Honda will soon start patrolling Ohio highways to improve the roads
The focus for now is on lane lines, which are a key part of the future of transportation.
You might not think much about lane lines, but they’re important. Not only do your eyes rely on them to keep your vehicle in the right corridor when you’re cruising down the highway, any advanced driving assistance feature your car might have could be utilizing them, too. It will come as no surprise that for a car’s automatic lane-keeping system to function properly—the kind of tech that moves the steering wheel for you to keep the vehicle in the right place—having well-maintained lane lines is important.
A new pilot program from Honda is focusing on lane lines for that very reason, and it turns out that these lines and their upkeep are a “hot topic,” says Sue Bai, the chief engineer with Honda Research Institute in Detroit, Michigan. “Based on our understanding, the lane lines are painted regularly—they have a fixed schedule, but sometimes they might not need to be repainted, [or] sometimes they might need to be repainted more, because of heavy snow,” adds Bai. “They don’t have a very efficient way to monitor when it needs to be painted.”
But if a state’s department of transportation had “near real-time information,” Bai says, the DOT could avoid painting the lines too much or too little. With lane lines maintained properly, the sensing system that a car’s lane-keeping tech employs would be able to function at its best. “It is very important, and depending on the lighting conditions, the weather conditions, the lane line can look very different” to a machine-vision system, Bai says.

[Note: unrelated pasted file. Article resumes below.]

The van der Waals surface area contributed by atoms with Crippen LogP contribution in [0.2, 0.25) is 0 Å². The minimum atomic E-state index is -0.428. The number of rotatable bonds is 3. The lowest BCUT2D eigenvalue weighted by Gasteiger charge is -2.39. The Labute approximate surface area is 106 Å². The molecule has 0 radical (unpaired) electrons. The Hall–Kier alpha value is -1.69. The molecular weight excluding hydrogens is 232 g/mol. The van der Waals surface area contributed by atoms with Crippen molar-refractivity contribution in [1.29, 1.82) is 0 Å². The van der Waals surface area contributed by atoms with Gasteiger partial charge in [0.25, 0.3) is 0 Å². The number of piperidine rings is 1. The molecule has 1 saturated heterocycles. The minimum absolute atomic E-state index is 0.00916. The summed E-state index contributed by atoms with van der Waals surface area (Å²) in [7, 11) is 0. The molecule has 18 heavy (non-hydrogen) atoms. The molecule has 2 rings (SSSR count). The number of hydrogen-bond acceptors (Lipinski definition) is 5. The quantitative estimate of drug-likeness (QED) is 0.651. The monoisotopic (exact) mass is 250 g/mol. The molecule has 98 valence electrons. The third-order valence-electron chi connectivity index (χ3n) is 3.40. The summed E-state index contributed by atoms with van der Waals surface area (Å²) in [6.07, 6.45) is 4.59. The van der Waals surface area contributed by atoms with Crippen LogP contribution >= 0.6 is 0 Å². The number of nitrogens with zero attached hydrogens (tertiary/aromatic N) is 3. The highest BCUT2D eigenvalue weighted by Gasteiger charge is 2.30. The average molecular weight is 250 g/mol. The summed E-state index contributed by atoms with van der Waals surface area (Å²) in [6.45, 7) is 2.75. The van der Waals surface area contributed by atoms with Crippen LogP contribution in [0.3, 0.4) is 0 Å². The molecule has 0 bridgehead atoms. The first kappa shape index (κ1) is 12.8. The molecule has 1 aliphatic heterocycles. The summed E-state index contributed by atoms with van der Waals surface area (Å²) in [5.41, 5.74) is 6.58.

The pilot program that launches next year will involve two modified vehicles from the Honda Research Institute cruising down route 33 in Ohio between Dublin and Marysville (this is the state’s Smart Mobility Corridor) and perhaps to other corners of the region, as well. The vehicles, which will have additional sensor and communications tech onboard, will gather lane line information, and eventually Honda will share it with other entities, like Ohio’s Department of Transportation. The vehicles will hoover up data on lane line “clarity,” notes Bai, relating to “how the vision sensors see the lane marking,” she says. “Not necessarily what the human sees.”
It may not seem like the sexiest stuff—using research vehicles to analyze lane lines—but what’s neater is what could come next. Since both Honda and Acura vehicles already offer driver assistance features such as automatic lane keeping (through Honda Sensing and AcuraWatch), what if the sensors they already have on consumer vehicles could be used to monitor highway lane lines or hazards, and report any irregularities back to a state’s DOT?
That could close a loop, because with better road maintenance, the car’s driver-assistance features that monitored those lines in the first place would ideally work better. “That is our goal, to start the research and pilot program, to mature the technology, and when it’s ready, we certainly would like that to be part of the Honda products in the future,” Bai says. “Now the drivers and the vehicles have a way to help the road operators to maintain the road structure.”
Both lane centering and adaptive cruise control are examples of advanced driver assistance systems (ADAS); here’s more about how the different levels of driver support and self-driving capabilities work on the road today.
The Honda Research Institute system will use a color-coded ranking, employing green, yellow, red, and gray, to categorize the state of the lane lines. Watch a video about it, below.